April 2018 was a great month to learn about the various ways we can approach the art of revision. Yes, it is an art. Although there are skills we all need to employ, like the skills of grammar, understanding theme, knowing how to revise a scene, knowing how to choose beta readers and accept their feedback, and so much more, all those skills must be combined to form our individual approach or art to revision.
Please come back to these posts any time and find those gems of wisdom which will help you create your best ever story told! For easy reference, I’ve summed up the posts and have added links to them. Cut and paste this blog into your Revisions folder so that you have an easy reference to answer any questions you may have regarding revisions.
Oh, and one last REALLY IMPORTANT note: let it rest, have fun, party and reward yourself for a job well done and then when you are ready, buckle down, and just do it! Revision can and should be a rewarding process.
In, Conquering First Draft Fear: How to Proceed with the First Round of Revisions, Kristin Luna tells us that time away from the manuscript gives us the ability to rise past the subjective fear and to recognize what is and isn’t working. All our fears about revisions are details – and in the details! You know you still love the story and you will do the necessary work. Kristin’s most important piece of advice regarding revisions – Just. Do. The. Revisions.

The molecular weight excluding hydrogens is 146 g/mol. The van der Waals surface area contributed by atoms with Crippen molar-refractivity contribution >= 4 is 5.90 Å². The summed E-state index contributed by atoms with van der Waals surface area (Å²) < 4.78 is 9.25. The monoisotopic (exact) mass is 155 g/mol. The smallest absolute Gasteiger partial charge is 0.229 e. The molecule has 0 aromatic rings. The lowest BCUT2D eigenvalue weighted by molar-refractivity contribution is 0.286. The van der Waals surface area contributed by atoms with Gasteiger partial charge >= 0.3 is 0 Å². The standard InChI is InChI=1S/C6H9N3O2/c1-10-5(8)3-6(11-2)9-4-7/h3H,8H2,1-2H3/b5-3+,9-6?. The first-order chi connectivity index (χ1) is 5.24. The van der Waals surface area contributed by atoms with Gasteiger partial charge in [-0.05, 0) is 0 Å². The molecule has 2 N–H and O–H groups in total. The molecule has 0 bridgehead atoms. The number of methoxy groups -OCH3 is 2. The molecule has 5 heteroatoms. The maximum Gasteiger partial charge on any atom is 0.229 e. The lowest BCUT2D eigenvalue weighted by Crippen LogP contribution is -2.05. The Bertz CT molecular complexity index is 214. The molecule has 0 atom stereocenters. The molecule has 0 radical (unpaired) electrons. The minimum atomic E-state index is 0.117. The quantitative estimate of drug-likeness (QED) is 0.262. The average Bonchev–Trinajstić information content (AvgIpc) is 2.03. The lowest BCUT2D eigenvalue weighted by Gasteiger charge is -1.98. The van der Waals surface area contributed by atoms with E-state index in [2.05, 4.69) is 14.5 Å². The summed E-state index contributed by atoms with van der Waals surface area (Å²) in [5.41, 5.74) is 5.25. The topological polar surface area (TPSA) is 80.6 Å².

Mary Pletsch’s three part series on beta readers is a must read. – Beta readers are not editors although their feedback is invaluable; you may want to include non-disclosure agreement; always be sure they know your deadline; beta readers aren’t meant to be cheerleaders who are emotionally supportive. They need to be upfront and honest about what is and isn’t working and we as writers need to know why. Be clear what you don’t want (grammar, for example) and what you do want (plot, dialogue or character issues). Check out: What is a beta reader? Part 1 of 3; Beta Reading and Emotional Minefields (Part 2 of 3); and Beta Reading and Emotional Minefields (Part 2 of 3)
Being a couch potato is a good thing, Kim May tells us in Couch Potato Time For Health and Profit, Treat yourself for finishing the first draft and then do nothing for at least a week to give your creative side time to rest and so you don’t end up resenting your work.
Author and Editor Susan Forest – After you receive comments from your beta readers, how do you handle their feedback? Put their advice into two columns: line edits and global revisions. Phrase all comments in the positive. For example, even if you agree that the protagonist is weepy and weak, revise that comment to something more positive like Angela should stand up for her position. Divide the comments into small workable batches and note them at the beginning of each scene before you revise. For more great tips read Organizing Critique Comments for Implementation .
In When A Pantser Revises, Chris Marrs likens a pantser’s first draft to putting together a jigsaw puzzle and in the process of putting the puzzle together, a picture emerges in a way you haven’t dreamed. Pantsing the first draft gives free license to the imagination from where wonderful gens emerge.
Knowing where your writing is strong and where you tend to gloss over or not do as well in the first draft is a very cool approach to revising your novel. In Revising in the Wild West, David Heyman candidly talks about his strengths and weaknesses in the first draft and his approach to creating a better novel. Having the first draft read aloud to him helps David catch things he’d miss visually. Then, he looks for three things: things he does well (yay!); those he doesn’t do well; and things he doesn’t do at all.